A new drought map came out this week and all of Kansas still faces drought conditions. It's tough news for the Kansas economy, where one in five jobs is related to agriculture.

And as farmers approach harvest season, they're worried about more than just the traditional winter wheat crops.  Winter canola is also in trouble.  It's used to make a popular cooking oil.

A team of farmers, ag scientists and state agents from Kansas and Oklahoma spent two days this week checking out canola fields across the state. The result isn't very good.

"The condition of the canola is a lot like with the wheat," said Mike Stamm, a K-State canola breeder. "It's pretty drought stressed.

Canola is one of the fastest growing crops in popularity in Kansas  with farmers tripling the number of acres they planted in the last three years.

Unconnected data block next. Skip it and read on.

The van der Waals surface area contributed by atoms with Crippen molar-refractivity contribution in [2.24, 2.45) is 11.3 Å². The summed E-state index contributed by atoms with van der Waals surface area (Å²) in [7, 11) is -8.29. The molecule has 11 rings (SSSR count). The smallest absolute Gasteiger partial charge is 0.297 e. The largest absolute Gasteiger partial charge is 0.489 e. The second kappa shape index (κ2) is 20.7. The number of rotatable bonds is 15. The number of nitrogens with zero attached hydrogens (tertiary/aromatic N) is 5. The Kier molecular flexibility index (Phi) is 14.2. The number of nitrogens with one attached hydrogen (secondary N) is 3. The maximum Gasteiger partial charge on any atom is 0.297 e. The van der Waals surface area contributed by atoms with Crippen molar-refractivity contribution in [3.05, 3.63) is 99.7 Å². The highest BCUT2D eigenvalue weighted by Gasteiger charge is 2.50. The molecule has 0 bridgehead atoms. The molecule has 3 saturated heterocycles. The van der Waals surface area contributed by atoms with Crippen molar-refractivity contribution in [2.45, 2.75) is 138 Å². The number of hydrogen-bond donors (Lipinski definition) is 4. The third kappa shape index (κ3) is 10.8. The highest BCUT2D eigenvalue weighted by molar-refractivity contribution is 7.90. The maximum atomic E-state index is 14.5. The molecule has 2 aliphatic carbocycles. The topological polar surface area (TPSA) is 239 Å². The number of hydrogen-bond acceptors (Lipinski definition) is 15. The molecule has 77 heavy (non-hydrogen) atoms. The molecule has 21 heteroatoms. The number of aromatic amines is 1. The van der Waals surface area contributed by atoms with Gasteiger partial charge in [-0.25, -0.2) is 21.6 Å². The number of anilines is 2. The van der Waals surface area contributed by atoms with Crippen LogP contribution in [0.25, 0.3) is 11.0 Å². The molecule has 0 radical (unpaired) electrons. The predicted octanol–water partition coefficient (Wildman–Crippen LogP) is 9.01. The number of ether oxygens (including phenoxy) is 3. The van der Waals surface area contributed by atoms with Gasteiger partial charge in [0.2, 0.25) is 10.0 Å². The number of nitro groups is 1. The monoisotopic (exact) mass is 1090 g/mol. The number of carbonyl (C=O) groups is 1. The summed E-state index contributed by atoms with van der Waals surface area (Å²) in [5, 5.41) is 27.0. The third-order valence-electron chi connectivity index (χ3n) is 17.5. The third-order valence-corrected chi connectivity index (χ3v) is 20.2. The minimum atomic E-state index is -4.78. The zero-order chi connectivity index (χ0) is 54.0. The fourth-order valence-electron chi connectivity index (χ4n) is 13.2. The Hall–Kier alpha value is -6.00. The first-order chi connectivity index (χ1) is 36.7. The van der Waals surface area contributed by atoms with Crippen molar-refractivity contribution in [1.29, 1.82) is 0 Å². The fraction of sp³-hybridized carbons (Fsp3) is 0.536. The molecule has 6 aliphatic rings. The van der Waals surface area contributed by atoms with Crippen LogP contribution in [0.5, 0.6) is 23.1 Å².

Drought Map 5.15.14

But it's vulnerable to extreme swings of temperature.

"With the drought that we're currently in, as well as the colder winter temperatures that we had, that shortened up the crop. Because it really had to recover when it started growing again in the spring," said Stamm. "And we also saw some damage from the extreme heat that we had last week, when temperatures were up in the hundreds."

This time of year canola plants should be about waist high. But in the fields, they're falling six inches to a foot and a half short of that, some only reaching knee height.

"But it is a pretty resilient crop and there is going to be some canola harvested," Stamm said.

While fields currently have about half the canola per acre that farmers would like to see, they say the plants have a tendency to spread out and grow more seed pods in compensation.  

"It really depends on what the conditions are for grain fill," said Stamm.
Which leaves these experts and a lot of farmers in Kansas hoping for moderate temperatures and a least a little rain.

"The next 15 to 20 days are going to be really critical," he said.
Kansas farmers say using canola in rotation with wheat crops can lead to bigger wheat yields by cutting down on diseases, weeds and insects that prefer wheat. Last year, Harper County alone had 23,000 acres of canola.